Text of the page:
The suboptimal operational performance of South Africa’s ports, marked by significantly low productivity rates, has led the authorities to seek external support. The Transnet National Ports Authority, responsible for overseeing the nation’s main ports, has invited terminal operators to help rectify the “port operational gaps” at its eight commercial seaports.

By Telegram Reporter

The nation’s ports are experiencing significant operational challenges, characterized by notably low productivity levels compared to global standards. As a result, port authorities are seeking external support to address these issues.

In late 2023, South African ports experienced significant maritime congestion, which resulted in the delayed docking of approximately 100 vessels. These delays are a result of the challenges faced by Transnet, the state-owned logistics company, which include shortages and malfunctions of equipment.

Transnet National Ports Authority (TNPA) is now looking for terminal operators to address operational deficiencies at its eight commercial seaports. The authority has taken action to suspend or terminate contracts with previous operators and is now soliciting new operators to address these gaps for three years.

The listed ports include Durban, Cape Town, Richards Bay, Ngqura, Saldanha Bay, Port Elizabeth, East London, and Mossel Bay.

“This approach is part of the ports authority strategy of fulfilling its port landlord role,” said Anthony Ngcezula,  TNPA’s General Manager of Commercial Services.

“This will lead to decreased cargo losses and ensure that we provide our customers with a cost-effective and sustainable freight logistics solution.”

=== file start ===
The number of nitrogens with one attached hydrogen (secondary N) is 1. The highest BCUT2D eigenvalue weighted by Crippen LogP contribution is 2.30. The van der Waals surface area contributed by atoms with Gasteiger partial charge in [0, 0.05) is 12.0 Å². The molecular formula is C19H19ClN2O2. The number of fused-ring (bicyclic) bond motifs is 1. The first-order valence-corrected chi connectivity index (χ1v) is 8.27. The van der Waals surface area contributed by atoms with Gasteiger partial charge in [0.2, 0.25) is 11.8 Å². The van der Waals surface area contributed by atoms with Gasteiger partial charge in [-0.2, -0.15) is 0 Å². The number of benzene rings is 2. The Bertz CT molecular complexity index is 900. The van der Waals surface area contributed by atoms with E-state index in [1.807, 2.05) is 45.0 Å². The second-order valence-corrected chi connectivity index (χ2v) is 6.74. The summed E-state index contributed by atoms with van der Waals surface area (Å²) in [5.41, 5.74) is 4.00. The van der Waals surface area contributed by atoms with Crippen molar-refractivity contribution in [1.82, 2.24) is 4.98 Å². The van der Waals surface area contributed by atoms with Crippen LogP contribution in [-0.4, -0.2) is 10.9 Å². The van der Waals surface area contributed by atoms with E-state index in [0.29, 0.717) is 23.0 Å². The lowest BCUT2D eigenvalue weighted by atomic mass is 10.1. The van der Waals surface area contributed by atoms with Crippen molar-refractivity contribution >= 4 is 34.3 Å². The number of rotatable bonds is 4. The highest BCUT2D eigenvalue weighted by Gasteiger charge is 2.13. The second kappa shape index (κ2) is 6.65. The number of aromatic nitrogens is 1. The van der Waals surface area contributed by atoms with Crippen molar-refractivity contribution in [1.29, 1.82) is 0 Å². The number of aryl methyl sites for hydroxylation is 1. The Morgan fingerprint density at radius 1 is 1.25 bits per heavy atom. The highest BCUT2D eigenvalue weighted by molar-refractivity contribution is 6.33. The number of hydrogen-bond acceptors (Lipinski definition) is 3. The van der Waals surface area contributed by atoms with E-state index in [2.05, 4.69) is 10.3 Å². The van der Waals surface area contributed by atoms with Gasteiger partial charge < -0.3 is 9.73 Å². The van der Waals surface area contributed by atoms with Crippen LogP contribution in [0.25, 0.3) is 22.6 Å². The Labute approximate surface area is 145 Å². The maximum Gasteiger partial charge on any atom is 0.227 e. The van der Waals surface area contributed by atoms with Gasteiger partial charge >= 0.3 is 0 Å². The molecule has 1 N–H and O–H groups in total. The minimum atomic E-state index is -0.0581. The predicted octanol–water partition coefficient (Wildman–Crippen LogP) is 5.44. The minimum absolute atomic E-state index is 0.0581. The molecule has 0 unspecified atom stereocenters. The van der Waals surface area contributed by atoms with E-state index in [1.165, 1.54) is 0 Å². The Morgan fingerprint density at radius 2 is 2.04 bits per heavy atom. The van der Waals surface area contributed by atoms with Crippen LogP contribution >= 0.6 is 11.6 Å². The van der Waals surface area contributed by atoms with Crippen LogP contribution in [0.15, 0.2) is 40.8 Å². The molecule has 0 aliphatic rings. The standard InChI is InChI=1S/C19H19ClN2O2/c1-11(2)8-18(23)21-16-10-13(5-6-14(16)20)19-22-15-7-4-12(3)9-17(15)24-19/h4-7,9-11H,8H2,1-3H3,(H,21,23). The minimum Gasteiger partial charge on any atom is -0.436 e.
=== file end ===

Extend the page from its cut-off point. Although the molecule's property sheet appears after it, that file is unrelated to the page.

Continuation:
The Telegram has consistently covered the congestion at ports throughout South Africa, as the country’s terminals have consistently ranked poorly in productivity surveys conducted by the World Bank.

In December 2023, the Freight Forwarders Association issued a weekly report on the cargo industry, expressing concern over significantly low container handling at Transnet’s ports. The report outlined various issues plaguing the ports’ operations.

It highlighted several issues, some of which were:

  • A container-handling capacity “far from anything remotely approaching peak performance”
  • “Dismal straddle carrier availability in Durban.” Straddle carriers are vehicles used to load and unload ships
  • Only one helicopter operational out of three deployed to the key Durban and Richards Bay ports
  • Persistent cable theft on rail lines, leading to them being closed for hours

“The ongoing equipment shortages and other shortcomings in our ports are critically important and partly explain why throughput continues to lag and deteriorate,” the association said.

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